The Senate President, Ahmad Lawan, has warned his colleagues to grant less interviews to the press.
He advised that they talk to each other about their grievances rather than granting interviews that will create a wrong impression.
He gave the warning on Wednesday while reacting to complaints by the Deputy Senate President, Ovie Omo-Agege, who frowned at an interview that aired on Channel Television on Tuesday evening.
The interview featured the Senate Minority Leader, Enyinnaya Abaribe.
Mr Omo-Agege had raised a point of order at the start of plenary stating that Mr Abaribe breached his privilege by some comments he made in the interview.
In the interview, he said, Mr Abaribe stated that senators of the All Progressives Congress (APC) conspired to shortchange the host communities when the Senate considered the recently passed Petroleum Industry Bill (PIB).
“Most specifically, he made a remark that prior to the consideration of the bill, there was an agreement of the entire Senate that the host communities will be given five per cent. And notwithstanding that agreement, the APC, as a party, took a party decision to reduce the five per cent for the Host Communities to three per cent.
“I am the Deputy Senate President and also represent Delta Central senatorial district in the Niger Delta. There are many communities in my district that are Host Communities based on the provisions of the PIA.
“There was never a time that I am aware of that the caucus of the APC as a political party, within and outside the Senate, met and took a decision that host communities be shortchanged by reducing the five per cent to three per cent,” Mr Omo-Agege said.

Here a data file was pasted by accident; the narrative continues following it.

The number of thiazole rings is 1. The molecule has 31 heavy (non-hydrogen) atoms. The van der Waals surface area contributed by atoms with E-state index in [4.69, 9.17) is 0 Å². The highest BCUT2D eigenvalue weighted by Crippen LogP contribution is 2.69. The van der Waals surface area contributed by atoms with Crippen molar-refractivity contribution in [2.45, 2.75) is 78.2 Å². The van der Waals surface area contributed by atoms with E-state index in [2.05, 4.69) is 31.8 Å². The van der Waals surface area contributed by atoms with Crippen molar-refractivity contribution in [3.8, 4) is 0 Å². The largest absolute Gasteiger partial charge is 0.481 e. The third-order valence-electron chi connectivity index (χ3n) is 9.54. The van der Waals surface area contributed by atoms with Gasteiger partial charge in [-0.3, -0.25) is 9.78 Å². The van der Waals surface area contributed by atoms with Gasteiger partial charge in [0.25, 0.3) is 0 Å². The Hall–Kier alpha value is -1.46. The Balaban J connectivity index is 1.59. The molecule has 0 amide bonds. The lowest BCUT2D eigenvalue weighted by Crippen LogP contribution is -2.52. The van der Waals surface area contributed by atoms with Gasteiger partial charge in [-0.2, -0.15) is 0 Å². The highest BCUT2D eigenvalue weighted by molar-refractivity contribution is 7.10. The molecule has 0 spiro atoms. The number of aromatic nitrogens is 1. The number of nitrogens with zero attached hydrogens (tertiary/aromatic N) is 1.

The lawmaker added that the decision was taken by the Senate and the bill has been passed into law.
“We know that those of us that were dissatisfied, an opportunity will be given to us to have this part amended.
“I feel very offended and I believe all members of the APC in the Senate equally feel offended that their privilege has been breached. Because I know that there were PDP senators from the Niger Delta who also voted the five per cent. We all fought on this floor until the majority decision – which is what democracy is all about – was taken.
“It was not partisan. It was neither a PDP or APC position as canvassed by Senator Abaribe.”
In his remarks, Mr Lawan said the Senate did not vote along party lines.
This is even as he asked senators to grant less interviews to the press.
“When the Senate takes a decision, we should inform the public correctly because it is our duty to give the correct information to the public.
“I will encourage us to talk less to the Press on ways that will give the Press a wrong impression. We should concentrate more on talking to our colleagues in the Senate.
“I would have loved to give the Minority Leader an opportunity to speak but this is a matter of privilege. I hope all of you have learnt a lesson or two from this.
” There is no point giving wrong information because we never voted along party lines,” he said.
The controversy surrounding the five per cent operating expenditure for host communities in the Act still lingers.
PREMIUM TIMES reported how the consideration and passage of the bill was done amid chaos both in the Senate and House of Representatives with Niger Delta lawmakers insisting that the communities be given five per cent.
President Muhammadu Buhari has since asked aggrieved lawmakers to seek amendment to the Act.
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